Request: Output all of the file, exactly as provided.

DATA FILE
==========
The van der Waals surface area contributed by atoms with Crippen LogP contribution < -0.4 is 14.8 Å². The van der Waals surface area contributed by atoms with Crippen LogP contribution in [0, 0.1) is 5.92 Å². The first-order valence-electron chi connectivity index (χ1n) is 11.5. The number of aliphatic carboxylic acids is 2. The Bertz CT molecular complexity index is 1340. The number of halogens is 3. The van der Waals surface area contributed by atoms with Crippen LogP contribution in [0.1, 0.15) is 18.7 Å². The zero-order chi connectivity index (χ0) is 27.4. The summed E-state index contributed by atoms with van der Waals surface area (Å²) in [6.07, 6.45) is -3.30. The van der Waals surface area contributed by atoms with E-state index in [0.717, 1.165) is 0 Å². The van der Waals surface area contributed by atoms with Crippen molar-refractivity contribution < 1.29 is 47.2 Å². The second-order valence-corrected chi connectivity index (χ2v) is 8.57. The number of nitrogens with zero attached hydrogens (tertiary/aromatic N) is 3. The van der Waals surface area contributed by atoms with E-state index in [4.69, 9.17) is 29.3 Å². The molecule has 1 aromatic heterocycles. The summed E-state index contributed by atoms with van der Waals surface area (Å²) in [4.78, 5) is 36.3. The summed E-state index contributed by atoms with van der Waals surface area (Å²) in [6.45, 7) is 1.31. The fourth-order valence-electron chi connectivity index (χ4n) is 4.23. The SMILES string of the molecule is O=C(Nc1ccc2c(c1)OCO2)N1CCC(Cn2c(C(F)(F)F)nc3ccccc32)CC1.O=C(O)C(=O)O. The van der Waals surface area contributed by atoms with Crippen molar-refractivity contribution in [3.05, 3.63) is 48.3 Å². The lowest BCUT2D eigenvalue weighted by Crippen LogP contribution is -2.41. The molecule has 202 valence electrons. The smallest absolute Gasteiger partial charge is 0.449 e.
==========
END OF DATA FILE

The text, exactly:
The van der Waals surface area contributed by atoms with Crippen LogP contribution < -0.4 is 14.8 Å². The van der Waals surface area contributed by atoms with Crippen LogP contribution in [0, 0.1) is 5.92 Å². The first-order valence-electron chi connectivity index (χ1n) is 11.5. The number of aliphatic carboxylic acids is 2. The Bertz CT molecular complexity index is 1340. The number of halogens is 3. The van der Waals surface area contributed by atoms with Crippen LogP contribution in [0.1, 0.15) is 18.7 Å². The zero-order chi connectivity index (χ0) is 27.4. The summed E-state index contributed by atoms with van der Waals surface area (Å²) in [6.07, 6.45) is -3.30. The van der Waals surface area contributed by atoms with E-state index in [0.717, 1.165) is 0 Å². The van der Waals surface area contributed by atoms with Crippen molar-refractivity contribution < 1.29 is 47.2 Å². The second-order valence-corrected chi connectivity index (χ2v) is 8.57. The number of nitrogens with zero attached hydrogens (tertiary/aromatic N) is 3. The van der Waals surface area contributed by atoms with E-state index in [4.69, 9.17) is 29.3 Å². The molecule has 1 aromatic heterocycles. The summed E-state index contributed by atoms with van der Waals surface area (Å²) in [4.78, 5) is 36.3. The summed E-state index contributed by atoms with van der Waals surface area (Å²) in [6.45, 7) is 1.31. The fourth-order valence-electron chi connectivity index (χ4n) is 4.23. The SMILES string of the molecule is O=C(Nc1ccc2c(c1)OCO2)N1CCC(Cn2c(C(F)(F)F)nc3ccccc32)CC1.O=C(O)C(=O)O. The van der Waals surface area contributed by atoms with Crippen molar-refractivity contribution in [3.05, 3.63) is 48.3 Å². The lowest BCUT2D eigenvalue weighted by Crippen LogP contribution is -2.41. The molecule has 202 valence electrons. The smallest absolute Gasteiger partial charge is 0.449 e.